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74 Interview: With Political Headwinds Rising, Constance Jones Becomes 1st African-American Woman to Lead Chicago’s Noble Network

By Beth Hawkins | December 3, 2018

Constance Jones (Noble Network of Charter Schools)

Last week, just a year after becoming president of Chicago’s Noble Network of Charter Schools, Constance Jones was named CEO — the first African American and the first woman to head one of the nation’s most academically successful groups of public charter schools.

Even as the number of black women leading charter school networks is beginning to tick up, Jones bears the distinction of taking over a system that — with 18 schools, 12,000 students, and a yearly budget of some $170 million — is one of the largest. Virtually all of Noble’s students are of color and come from underserved communities, yet its schools comprise 10 of the top 15 programs on Chicago Public Schools’ 2018-19 quality ratings.

Still, Jones faces some stiff headwinds. Last month, co-founder Michael Milkie stepped down amid allegations of inappropriate behavior with alumni, sparking two outside investigations. Incoming governor J.B. Pritzker has supported a moratorium on new charter schools, and it’s likely that the winner of Chicago’s mayoral election in February will be markedly more hostile to charters than the city’s current administration. The city’s school board, which is controlled by the mayor, is expected to renew Noble’s charter in coming months. But going forward, relations could get rockier.

Meanwhile, some Noble teachers have been trying to unionize, which could put the network in the untenable position of having its core staff belong to the Chicago Teachers Union, which has worked to curtail Noble’s growth.

Still, in her first interview since taking the top job, conducted jointly with Head of Schools Ellen Metz, Jones told The 74 that the successes of Noble’s first two decades have left them well-positioned to deal with any turmoil.

This interview has been edited for length and clarity.

The 74: You serve 10 percent of Chicago’s high school students. You’re looking to make a large transition, to move forward without one of your founders. This is a huge undertaking.

Jones: There are lots of ways to talk about the transition that happened, but the one thing I want to make very clear is that the values that we had in terms of high expectations of character, high expectations of action, of leading from a place of truth and love, are the things that got us to this point today — and will be drivers for how we lead Noble going forward.

Noble is more than one person. We would not be here today if it were only one person who was accountable for the success. I think it’s important to underscore the one constant over the past month since we’ve been navigating this transition is the 12,000 students that we serve. They’re still here. They’re still depending on us every single day.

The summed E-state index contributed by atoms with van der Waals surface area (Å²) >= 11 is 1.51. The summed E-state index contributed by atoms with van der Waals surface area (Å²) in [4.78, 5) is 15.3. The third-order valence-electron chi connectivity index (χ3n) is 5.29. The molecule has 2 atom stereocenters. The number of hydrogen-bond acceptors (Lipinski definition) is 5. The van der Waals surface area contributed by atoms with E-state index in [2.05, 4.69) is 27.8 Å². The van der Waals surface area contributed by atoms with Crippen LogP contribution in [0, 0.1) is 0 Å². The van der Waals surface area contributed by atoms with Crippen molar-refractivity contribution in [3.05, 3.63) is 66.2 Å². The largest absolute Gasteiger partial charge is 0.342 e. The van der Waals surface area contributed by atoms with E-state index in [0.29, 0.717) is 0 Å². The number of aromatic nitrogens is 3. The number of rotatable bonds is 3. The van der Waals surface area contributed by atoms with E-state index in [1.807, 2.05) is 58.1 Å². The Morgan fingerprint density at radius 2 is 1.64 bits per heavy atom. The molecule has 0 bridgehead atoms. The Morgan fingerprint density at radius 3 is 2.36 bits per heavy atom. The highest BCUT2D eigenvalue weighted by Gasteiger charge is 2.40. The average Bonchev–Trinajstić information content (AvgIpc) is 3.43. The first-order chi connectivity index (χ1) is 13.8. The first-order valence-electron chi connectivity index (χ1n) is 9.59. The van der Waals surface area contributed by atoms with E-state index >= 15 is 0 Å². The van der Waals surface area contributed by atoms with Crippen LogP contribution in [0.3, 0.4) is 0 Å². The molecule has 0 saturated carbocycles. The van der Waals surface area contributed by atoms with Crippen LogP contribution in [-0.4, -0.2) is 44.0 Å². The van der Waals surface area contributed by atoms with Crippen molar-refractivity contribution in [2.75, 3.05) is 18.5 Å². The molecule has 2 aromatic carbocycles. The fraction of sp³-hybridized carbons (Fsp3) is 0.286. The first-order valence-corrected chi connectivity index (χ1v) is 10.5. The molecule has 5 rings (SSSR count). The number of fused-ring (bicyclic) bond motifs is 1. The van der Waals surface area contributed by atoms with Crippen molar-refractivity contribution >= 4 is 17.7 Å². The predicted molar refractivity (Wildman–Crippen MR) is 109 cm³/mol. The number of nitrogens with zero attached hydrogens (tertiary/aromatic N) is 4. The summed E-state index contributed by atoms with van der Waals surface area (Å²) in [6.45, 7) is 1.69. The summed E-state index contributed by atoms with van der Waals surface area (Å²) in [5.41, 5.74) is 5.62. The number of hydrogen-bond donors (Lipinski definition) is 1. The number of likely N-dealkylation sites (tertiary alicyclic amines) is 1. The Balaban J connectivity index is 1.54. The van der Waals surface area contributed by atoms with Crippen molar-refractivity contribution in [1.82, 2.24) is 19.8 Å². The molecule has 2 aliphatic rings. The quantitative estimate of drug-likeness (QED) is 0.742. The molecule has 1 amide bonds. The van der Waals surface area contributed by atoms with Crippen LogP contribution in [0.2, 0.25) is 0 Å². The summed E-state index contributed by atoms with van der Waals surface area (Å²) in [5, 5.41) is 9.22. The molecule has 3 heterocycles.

I’m really excited that as we look at the next chapter, Noble is being led by two very strong, courageous women who lead from a place of love and compassion and high expectations.

What do you envision the next chapter is?

Jones: We’re going to be very laser-focused on continuing our great work with college access and graduation. That is something that we’ve heard loud and clear is incredibly important to the students and families we serve. A college degree can open so many doors.

But I come from the belief that when you know better, you do better. We’ve learned a lot over the past 20 years. We now know that while it’s great that Noble gets a lot of accolades for its college work, it’s not good enough. On average, our students graduate college at four times the rate of students from similar backgrounds. That still means 60 percent of our students, roughly, are not receiving a college degree.

So we can’t just rest on our past success. We have to think about, if our mission is truly dedicated to providing life opportunities for everyone we touch, what does that look like for the 60 percent of the students who are not graduating from college?

We are in the process of understanding and addressing why there are certain disparities. Even if you look within the communities we serve, specifically our black and our Latinx students, why are there certain gaps and outcomes?

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How did those disparities come to your attention?

Metz: Noble has always used data to inform our decisions and our approaches. For years, Noble has sliced data by gender and race. And as Noble grew and expanded, Noble went from being a set of schools that served predominantly Latinx students to now a system of schools that serve roughly half Latinx and roughly half African-American.

Jones: So who we serve has changed, and with that, a spotlight has emerged. The disparities are glaring, and this is not something that we’re proud of. Our black students are experiencing disparity and inequity in almost every measure that you can think of, whether it’s GPA or enrollment in AP courses or discipline outcomes. We want to tackle it head-on. And the first way we do that is by talking about it. We can both praise Noble and critique it at the same time.

I don’t want to paint a picture that our black students are floundering. We have black students who graduate who are doing incredible things. There’s a danger in a single story, and I don’t want to paint that.